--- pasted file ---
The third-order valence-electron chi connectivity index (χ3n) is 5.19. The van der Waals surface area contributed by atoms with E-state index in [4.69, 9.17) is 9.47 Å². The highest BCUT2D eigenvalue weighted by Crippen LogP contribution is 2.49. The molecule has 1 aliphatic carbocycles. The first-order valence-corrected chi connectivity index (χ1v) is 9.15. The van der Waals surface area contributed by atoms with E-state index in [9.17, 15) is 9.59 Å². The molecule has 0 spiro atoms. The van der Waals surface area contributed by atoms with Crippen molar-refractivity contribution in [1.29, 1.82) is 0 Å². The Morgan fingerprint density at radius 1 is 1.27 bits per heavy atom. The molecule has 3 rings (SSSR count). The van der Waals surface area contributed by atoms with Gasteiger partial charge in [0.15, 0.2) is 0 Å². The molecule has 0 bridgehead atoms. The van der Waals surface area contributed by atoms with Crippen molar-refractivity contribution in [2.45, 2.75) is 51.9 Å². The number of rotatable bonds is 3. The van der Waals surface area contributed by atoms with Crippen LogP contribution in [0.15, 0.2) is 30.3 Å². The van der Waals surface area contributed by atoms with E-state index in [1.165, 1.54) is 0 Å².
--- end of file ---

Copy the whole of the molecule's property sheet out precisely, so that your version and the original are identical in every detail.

The third-order valence-electron chi connectivity index (χ3n) is 5.19. The van der Waals surface area contributed by atoms with E-state index in [4.69, 9.17) is 9.47 Å². The highest BCUT2D eigenvalue weighted by Crippen LogP contribution is 2.49. The molecule has 1 aliphatic carbocycles. The first-order valence-corrected chi connectivity index (χ1v) is 9.15. The van der Waals surface area contributed by atoms with E-state index in [9.17, 15) is 9.59 Å². The molecule has 0 spiro atoms. The van der Waals surface area contributed by atoms with Crippen molar-refractivity contribution in [1.29, 1.82) is 0 Å². The Morgan fingerprint density at radius 1 is 1.27 bits per heavy atom. The molecule has 3 rings (SSSR count). The van der Waals surface area contributed by atoms with Gasteiger partial charge in [0.15, 0.2) is 0 Å². The molecule has 0 bridgehead atoms. The van der Waals surface area contributed by atoms with Crippen molar-refractivity contribution in [2.45, 2.75) is 51.9 Å². The number of rotatable bonds is 3. The van der Waals surface area contributed by atoms with Crippen LogP contribution in [0.15, 0.2) is 30.3 Å². The van der Waals surface area contributed by atoms with E-state index in [1.165, 1.54) is 0 Å².